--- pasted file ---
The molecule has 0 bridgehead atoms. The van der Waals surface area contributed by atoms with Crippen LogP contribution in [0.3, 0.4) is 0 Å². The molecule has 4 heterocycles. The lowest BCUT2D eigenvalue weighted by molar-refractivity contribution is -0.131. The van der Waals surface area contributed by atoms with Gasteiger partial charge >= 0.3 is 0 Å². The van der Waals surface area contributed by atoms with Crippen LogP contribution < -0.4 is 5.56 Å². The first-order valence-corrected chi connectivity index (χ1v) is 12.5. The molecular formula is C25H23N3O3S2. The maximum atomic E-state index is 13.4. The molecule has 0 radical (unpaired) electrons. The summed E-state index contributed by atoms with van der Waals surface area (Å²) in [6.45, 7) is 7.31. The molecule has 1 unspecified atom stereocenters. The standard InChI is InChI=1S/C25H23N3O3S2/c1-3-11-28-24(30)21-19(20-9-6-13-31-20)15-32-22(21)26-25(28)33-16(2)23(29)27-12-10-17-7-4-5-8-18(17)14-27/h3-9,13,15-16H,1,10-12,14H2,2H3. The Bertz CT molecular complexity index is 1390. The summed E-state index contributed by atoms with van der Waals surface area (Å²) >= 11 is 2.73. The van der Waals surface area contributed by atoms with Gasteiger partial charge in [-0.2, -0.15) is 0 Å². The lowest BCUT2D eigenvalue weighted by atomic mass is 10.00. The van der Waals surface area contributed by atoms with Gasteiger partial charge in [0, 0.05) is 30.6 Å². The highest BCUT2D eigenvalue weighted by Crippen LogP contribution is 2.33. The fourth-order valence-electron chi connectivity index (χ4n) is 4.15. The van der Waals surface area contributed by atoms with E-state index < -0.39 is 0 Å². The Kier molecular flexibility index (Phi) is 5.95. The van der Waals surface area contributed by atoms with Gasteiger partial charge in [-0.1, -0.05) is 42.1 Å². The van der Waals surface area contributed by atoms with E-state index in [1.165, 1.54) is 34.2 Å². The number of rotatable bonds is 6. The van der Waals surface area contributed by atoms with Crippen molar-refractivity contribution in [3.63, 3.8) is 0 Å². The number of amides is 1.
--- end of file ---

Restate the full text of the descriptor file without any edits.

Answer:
The molecule has 0 bridgehead atoms. The van der Waals surface area contributed by atoms with Crippen LogP contribution in [0.3, 0.4) is 0 Å². The molecule has 4 heterocycles. The lowest BCUT2D eigenvalue weighted by molar-refractivity contribution is -0.131. The van der Waals surface area contributed by atoms with Gasteiger partial charge >= 0.3 is 0 Å². The van der Waals surface area contributed by atoms with Crippen LogP contribution < -0.4 is 5.56 Å². The first-order valence-corrected chi connectivity index (χ1v) is 12.5. The molecular formula is C25H23N3O3S2. The maximum atomic E-state index is 13.4. The molecule has 0 radical (unpaired) electrons. The summed E-state index contributed by atoms with van der Waals surface area (Å²) in [6.45, 7) is 7.31. The molecule has 1 unspecified atom stereocenters. The standard InChI is InChI=1S/C25H23N3O3S2/c1-3-11-28-24(30)21-19(20-9-6-13-31-20)15-32-22(21)26-25(28)33-16(2)23(29)27-12-10-17-7-4-5-8-18(17)14-27/h3-9,13,15-16H,1,10-12,14H2,2H3. The Bertz CT molecular complexity index is 1390. The summed E-state index contributed by atoms with van der Waals surface area (Å²) >= 11 is 2.73. The van der Waals surface area contributed by atoms with Gasteiger partial charge in [-0.2, -0.15) is 0 Å². The lowest BCUT2D eigenvalue weighted by atomic mass is 10.00. The van der Waals surface area contributed by atoms with Gasteiger partial charge in [0, 0.05) is 30.6 Å². The highest BCUT2D eigenvalue weighted by Crippen LogP contribution is 2.33. The fourth-order valence-electron chi connectivity index (χ4n) is 4.15. The van der Waals surface area contributed by atoms with E-state index < -0.39 is 0 Å². The Kier molecular flexibility index (Phi) is 5.95. The van der Waals surface area contributed by atoms with Gasteiger partial charge in [-0.1, -0.05) is 42.1 Å². The van der Waals surface area contributed by atoms with E-state index in [1.165, 1.54) is 34.2 Å². The number of rotatable bonds is 6. The van der Waals surface area contributed by atoms with Crippen molar-refractivity contribution in [3.63, 3.8) is 0 Å². The number of amides is 1.